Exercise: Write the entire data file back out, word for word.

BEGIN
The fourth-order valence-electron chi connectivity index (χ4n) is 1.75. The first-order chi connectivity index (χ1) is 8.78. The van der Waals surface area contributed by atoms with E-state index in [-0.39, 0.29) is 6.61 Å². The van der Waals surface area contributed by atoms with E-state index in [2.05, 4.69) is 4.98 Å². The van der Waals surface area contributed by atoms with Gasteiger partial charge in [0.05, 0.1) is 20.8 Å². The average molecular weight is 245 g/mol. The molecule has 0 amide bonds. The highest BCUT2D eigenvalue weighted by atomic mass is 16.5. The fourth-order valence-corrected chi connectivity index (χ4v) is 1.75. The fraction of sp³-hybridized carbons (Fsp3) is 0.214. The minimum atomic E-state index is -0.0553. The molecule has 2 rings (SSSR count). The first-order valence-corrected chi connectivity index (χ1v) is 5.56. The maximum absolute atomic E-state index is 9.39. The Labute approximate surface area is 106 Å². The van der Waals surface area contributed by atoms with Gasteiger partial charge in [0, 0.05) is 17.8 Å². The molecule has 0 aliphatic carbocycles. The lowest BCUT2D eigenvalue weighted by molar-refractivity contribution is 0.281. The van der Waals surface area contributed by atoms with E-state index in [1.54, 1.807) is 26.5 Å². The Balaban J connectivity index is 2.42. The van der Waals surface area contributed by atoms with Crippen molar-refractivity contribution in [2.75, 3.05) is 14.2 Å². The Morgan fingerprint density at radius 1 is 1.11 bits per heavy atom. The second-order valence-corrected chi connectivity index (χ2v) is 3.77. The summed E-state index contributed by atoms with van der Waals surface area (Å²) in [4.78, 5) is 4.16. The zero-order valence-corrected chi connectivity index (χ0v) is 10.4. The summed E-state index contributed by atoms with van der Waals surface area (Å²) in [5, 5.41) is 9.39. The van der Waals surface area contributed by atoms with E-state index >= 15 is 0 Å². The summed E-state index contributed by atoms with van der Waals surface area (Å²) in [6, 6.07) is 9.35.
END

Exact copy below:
The fourth-order valence-electron chi connectivity index (χ4n) is 1.75. The first-order chi connectivity index (χ1) is 8.78. The van der Waals surface area contributed by atoms with E-state index in [-0.39, 0.29) is 6.61 Å². The van der Waals surface area contributed by atoms with E-state index in [2.05, 4.69) is 4.98 Å². The van der Waals surface area contributed by atoms with Gasteiger partial charge in [0.05, 0.1) is 20.8 Å². The average molecular weight is 245 g/mol. The molecule has 0 amide bonds. The highest BCUT2D eigenvalue weighted by atomic mass is 16.5. The fourth-order valence-corrected chi connectivity index (χ4v) is 1.75. The fraction of sp³-hybridized carbons (Fsp3) is 0.214. The minimum atomic E-state index is -0.0553. The molecule has 2 rings (SSSR count). The first-order valence-corrected chi connectivity index (χ1v) is 5.56. The maximum absolute atomic E-state index is 9.39. The Labute approximate surface area is 106 Å². The van der Waals surface area contributed by atoms with Gasteiger partial charge in [0, 0.05) is 17.8 Å². The molecule has 0 aliphatic carbocycles. The lowest BCUT2D eigenvalue weighted by molar-refractivity contribution is 0.281. The van der Waals surface area contributed by atoms with E-state index in [1.54, 1.807) is 26.5 Å². The Balaban J connectivity index is 2.42. The van der Waals surface area contributed by atoms with Crippen molar-refractivity contribution in [2.75, 3.05) is 14.2 Å². The Morgan fingerprint density at radius 1 is 1.11 bits per heavy atom. The second-order valence-corrected chi connectivity index (χ2v) is 3.77. The summed E-state index contributed by atoms with van der Waals surface area (Å²) in [4.78, 5) is 4.16. The zero-order valence-corrected chi connectivity index (χ0v) is 10.4. The summed E-state index contributed by atoms with van der Waals surface area (Å²) in [5, 5.41) is 9.39. The van der Waals surface area contributed by atoms with E-state index >= 15 is 0 Å². The summed E-state index contributed by atoms with van der Waals surface area (Å²) in [6, 6.07) is 9.35.